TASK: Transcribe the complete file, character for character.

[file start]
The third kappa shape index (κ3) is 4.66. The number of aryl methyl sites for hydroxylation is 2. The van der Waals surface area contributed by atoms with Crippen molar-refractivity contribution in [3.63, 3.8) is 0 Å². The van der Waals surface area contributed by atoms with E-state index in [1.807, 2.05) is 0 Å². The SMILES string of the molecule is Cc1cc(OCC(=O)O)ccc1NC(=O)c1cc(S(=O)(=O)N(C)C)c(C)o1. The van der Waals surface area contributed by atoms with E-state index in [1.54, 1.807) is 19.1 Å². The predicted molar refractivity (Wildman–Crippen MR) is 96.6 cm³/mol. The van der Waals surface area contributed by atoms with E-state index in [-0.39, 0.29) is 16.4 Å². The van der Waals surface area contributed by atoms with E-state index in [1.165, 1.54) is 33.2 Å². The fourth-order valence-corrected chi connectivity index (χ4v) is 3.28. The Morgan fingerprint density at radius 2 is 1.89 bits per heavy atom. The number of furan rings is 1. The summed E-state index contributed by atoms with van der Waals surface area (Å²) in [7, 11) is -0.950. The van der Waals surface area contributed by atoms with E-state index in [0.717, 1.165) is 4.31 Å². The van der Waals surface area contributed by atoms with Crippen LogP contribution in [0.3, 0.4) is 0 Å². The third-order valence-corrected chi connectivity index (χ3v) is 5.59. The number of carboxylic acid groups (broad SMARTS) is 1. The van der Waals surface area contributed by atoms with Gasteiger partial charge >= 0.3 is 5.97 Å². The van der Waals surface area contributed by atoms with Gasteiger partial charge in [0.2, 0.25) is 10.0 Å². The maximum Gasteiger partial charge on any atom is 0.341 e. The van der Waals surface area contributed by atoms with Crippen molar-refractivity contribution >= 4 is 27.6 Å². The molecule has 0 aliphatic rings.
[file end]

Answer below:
The third kappa shape index (κ3) is 4.66. The number of aryl methyl sites for hydroxylation is 2. The van der Waals surface area contributed by atoms with Crippen molar-refractivity contribution in [3.63, 3.8) is 0 Å². The van der Waals surface area contributed by atoms with E-state index in [1.807, 2.05) is 0 Å². The SMILES string of the molecule is Cc1cc(OCC(=O)O)ccc1NC(=O)c1cc(S(=O)(=O)N(C)C)c(C)o1. The van der Waals surface area contributed by atoms with E-state index in [1.54, 1.807) is 19.1 Å². The predicted molar refractivity (Wildman–Crippen MR) is 96.6 cm³/mol. The van der Waals surface area contributed by atoms with E-state index in [-0.39, 0.29) is 16.4 Å². The van der Waals surface area contributed by atoms with E-state index in [1.165, 1.54) is 33.2 Å². The fourth-order valence-corrected chi connectivity index (χ4v) is 3.28. The Morgan fingerprint density at radius 2 is 1.89 bits per heavy atom. The number of furan rings is 1. The summed E-state index contributed by atoms with van der Waals surface area (Å²) in [7, 11) is -0.950. The van der Waals surface area contributed by atoms with E-state index in [0.717, 1.165) is 4.31 Å². The van der Waals surface area contributed by atoms with Crippen LogP contribution in [0.3, 0.4) is 0 Å². The third-order valence-corrected chi connectivity index (χ3v) is 5.59. The number of carboxylic acid groups (broad SMARTS) is 1. The van der Waals surface area contributed by atoms with Gasteiger partial charge >= 0.3 is 5.97 Å². The van der Waals surface area contributed by atoms with Gasteiger partial charge in [0.2, 0.25) is 10.0 Å². The maximum Gasteiger partial charge on any atom is 0.341 e. The van der Waals surface area contributed by atoms with Crippen molar-refractivity contribution >= 4 is 27.6 Å². The molecule has 0 aliphatic rings.